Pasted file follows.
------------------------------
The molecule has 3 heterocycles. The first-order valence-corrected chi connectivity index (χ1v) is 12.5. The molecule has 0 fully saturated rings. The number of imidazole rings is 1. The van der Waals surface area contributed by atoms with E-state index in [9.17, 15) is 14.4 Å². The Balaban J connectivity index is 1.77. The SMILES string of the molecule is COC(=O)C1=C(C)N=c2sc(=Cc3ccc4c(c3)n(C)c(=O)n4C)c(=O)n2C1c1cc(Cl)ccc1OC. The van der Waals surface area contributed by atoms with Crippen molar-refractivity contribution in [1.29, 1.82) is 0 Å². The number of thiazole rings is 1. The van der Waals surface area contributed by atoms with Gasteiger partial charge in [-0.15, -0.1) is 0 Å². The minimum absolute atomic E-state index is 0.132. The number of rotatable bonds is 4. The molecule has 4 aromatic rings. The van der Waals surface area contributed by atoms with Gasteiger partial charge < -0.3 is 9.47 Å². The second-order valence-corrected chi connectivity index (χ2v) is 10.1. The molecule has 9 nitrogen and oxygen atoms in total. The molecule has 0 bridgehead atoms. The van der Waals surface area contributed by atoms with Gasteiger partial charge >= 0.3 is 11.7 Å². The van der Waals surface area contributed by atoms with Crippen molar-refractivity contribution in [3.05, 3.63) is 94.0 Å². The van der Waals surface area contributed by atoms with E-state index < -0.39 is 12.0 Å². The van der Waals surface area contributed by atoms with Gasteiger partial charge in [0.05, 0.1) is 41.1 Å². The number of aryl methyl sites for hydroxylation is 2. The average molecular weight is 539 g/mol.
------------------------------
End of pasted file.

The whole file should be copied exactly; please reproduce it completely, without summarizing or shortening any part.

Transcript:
The molecule has 3 heterocycles. The first-order valence-corrected chi connectivity index (χ1v) is 12.5. The molecule has 0 fully saturated rings. The number of imidazole rings is 1. The van der Waals surface area contributed by atoms with E-state index in [9.17, 15) is 14.4 Å². The Balaban J connectivity index is 1.77. The SMILES string of the molecule is COC(=O)C1=C(C)N=c2sc(=Cc3ccc4c(c3)n(C)c(=O)n4C)c(=O)n2C1c1cc(Cl)ccc1OC. The van der Waals surface area contributed by atoms with Crippen molar-refractivity contribution in [1.29, 1.82) is 0 Å². The number of thiazole rings is 1. The van der Waals surface area contributed by atoms with Gasteiger partial charge in [-0.15, -0.1) is 0 Å². The minimum absolute atomic E-state index is 0.132. The number of rotatable bonds is 4. The molecule has 4 aromatic rings. The van der Waals surface area contributed by atoms with Gasteiger partial charge < -0.3 is 9.47 Å². The second-order valence-corrected chi connectivity index (χ2v) is 10.1. The molecule has 9 nitrogen and oxygen atoms in total. The molecule has 0 bridgehead atoms. The van der Waals surface area contributed by atoms with Gasteiger partial charge >= 0.3 is 11.7 Å². The van der Waals surface area contributed by atoms with Crippen molar-refractivity contribution in [3.05, 3.63) is 94.0 Å². The van der Waals surface area contributed by atoms with E-state index < -0.39 is 12.0 Å². The van der Waals surface area contributed by atoms with Gasteiger partial charge in [0.05, 0.1) is 41.1 Å². The number of aryl methyl sites for hydroxylation is 2. The average molecular weight is 539 g/mol.